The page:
Each of us has an idea of who we’d rather look like, maybe a celebrity or an athlete. But what about different versions of ourselves? Photographer Scott Chasserot wanted to find out what goes on in people’s heads when they see their own pictures set beside slightly altered doppelgängers.

Chasserot calls his project “Original Ideal,” owing the work’s side-by-side premise. “What do we find instinctively beautiful in the human face, and how does this translate to self-image?" the project’s website asks. In answering that question, Chasserot snapped a self-portrait of each person before building several edited versions on his computer. Then, he showed the portraits to people while they wore a device that read their neural activity. Whichever versions caused people’s brains to light up the most Chasserot deemed the most desirable.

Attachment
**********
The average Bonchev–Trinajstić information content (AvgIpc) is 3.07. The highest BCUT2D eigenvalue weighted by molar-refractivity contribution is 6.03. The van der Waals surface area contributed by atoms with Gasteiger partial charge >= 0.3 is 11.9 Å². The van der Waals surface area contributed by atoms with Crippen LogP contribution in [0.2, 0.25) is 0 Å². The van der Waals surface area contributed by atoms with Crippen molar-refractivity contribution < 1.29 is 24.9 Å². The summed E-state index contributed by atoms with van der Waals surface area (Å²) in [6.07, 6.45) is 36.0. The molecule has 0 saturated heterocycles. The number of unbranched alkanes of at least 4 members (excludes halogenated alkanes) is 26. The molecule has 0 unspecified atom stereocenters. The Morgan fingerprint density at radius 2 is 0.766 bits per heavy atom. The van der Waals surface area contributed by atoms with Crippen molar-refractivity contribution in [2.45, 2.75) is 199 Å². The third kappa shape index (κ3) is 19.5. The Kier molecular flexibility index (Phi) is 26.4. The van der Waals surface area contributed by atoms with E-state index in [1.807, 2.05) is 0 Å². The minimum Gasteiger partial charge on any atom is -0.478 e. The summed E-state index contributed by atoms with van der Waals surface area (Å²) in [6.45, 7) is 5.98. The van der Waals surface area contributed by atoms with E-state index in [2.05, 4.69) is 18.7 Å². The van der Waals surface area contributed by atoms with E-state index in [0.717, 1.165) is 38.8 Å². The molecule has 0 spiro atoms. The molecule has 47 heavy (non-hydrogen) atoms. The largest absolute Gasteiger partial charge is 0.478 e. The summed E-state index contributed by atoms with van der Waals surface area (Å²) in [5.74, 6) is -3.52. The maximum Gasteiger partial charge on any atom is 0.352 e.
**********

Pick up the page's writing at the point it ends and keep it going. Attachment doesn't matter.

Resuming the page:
Original Ideal from Scott Chasserot on Vimeo.

According to the project, the images were created with “scientifically established canons of beauty” held in mind. Many of these rely on facial symmetry, an oft cited explanation for why some people are considered, on average, more beautiful than others. (This theory is not without its critics.) Judging by the subjects’ own “pre-conscious” selections, each of us prefers to have big eyes, a thin neck, and a face that tapers toward an angular chin.

The project also challenges people to think about how our impressions of people might change if we knew they saw themselves differently: “What assumptions would we make about another person,” the website asks, “if we could see their ideal self-image?”